Render HTML In Django Without A Template

Render HTML In Django Without A Template

Is it possible to render HTML using Django if you are not using a templating system? Yes, it is possible to do this. In order to render HTML without a template in Django, we’ll need to manually build up a string of HTML and send that to the browser as an HttpResponse. It’s not really ideal to render HTML this way, but this is a good exercise to really understand how Django processes requests, responses, and rendering of HTML.

Creating An HTML Homepage

The goal of this step for this Django application is to add a homepage where all of the goals are listed in an unordered list. Each item in the list should be wrapped in an anchor tag in order to make it clickable to view more information. So first, we need to add a route that represents the homepage in


from django.urls import path
from . import views

urlpatterns = [
    path('', views.homepage),
    path('<int:timeframe>', views.goals_by_int_timeframe),
    path('<str:timeframe>', views.goals_by_timeframe, name='namedurl'),

Define Homepage View

This newly added route points to the homepage function in We can add this function now.


from django.shortcuts import redirect, render
from django.http import HttpResponse, HttpResponseRedirect
from django.urls import reverse

# dictionary data store
goals = {
    'daily': 'Learn Something New',
    'weekly': 'Take a day off',
    'monthly': 'Complete a creative course'

def homepage(request):
    goal_list = '<html><body><ul>'
    for goal in goals.keys():
        href = reverse('namedurl', args=[goal])
        goal_list += f'<li><a href="{href}">{goal}</a></li>'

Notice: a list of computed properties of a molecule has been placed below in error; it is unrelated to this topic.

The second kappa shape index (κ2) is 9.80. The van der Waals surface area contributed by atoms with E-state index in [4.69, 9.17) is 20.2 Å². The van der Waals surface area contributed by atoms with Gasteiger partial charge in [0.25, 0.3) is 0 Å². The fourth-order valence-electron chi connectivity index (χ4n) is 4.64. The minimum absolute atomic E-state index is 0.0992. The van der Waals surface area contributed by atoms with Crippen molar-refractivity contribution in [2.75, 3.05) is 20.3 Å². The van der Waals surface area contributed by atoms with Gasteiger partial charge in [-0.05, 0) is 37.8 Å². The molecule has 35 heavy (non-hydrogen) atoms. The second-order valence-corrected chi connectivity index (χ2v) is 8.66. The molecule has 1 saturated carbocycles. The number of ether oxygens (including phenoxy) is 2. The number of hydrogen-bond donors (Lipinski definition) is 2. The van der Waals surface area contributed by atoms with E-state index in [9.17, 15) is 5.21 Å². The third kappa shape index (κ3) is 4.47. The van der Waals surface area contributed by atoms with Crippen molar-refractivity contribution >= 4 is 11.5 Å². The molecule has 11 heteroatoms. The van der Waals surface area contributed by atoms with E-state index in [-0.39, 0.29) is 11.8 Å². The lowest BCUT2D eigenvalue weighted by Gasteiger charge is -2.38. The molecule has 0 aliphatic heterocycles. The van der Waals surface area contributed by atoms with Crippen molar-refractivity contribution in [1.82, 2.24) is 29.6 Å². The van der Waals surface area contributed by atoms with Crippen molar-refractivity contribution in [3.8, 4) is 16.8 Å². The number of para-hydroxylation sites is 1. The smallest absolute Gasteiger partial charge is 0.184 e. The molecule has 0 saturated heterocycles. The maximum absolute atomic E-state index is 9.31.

goal_list += '</ul></body></html>'
    return HttpResponse(goal_list)

def goals_by_int_timeframe(request, timeframe):
    timeframes = list(goals.keys())
    redirect_to = timeframes[timeframe - 1]
    named_redirect = reverse('namedurl', args=[redirect_to])
    return HttpResponseRedirect(named_redirect)

def goals_by_timeframe(request, timeframe):
    goal = goals[timeframe]
    return HttpResponse(goal)

How The homepage() Function Works

In the previous handful of tutorials, we have been responding to requests with responses that contained simple strings. This has demonstrated how a request and response cycle works in Django, but a better way to do this is by rendering HTML to the browser. So what this homepage() function does is construct a Python String that is made up of valid HTML which a Web Browser can render. The first step is to create a variable named goal_list. We begin by assigning the opening HTML tags of <HTML>, <body>, and <ul>. Next, we use a Python For Loop to build up all of the keys of the goals dictionary inside of HTML <li> elements. We also made use of the Django reverse() function to calculate the href value to use for the namedurl in the application. Once the HTML is suitably built up, it is returned in an HttpResponse to the web browser. Taking the very simple application for a test run shows that it is working great.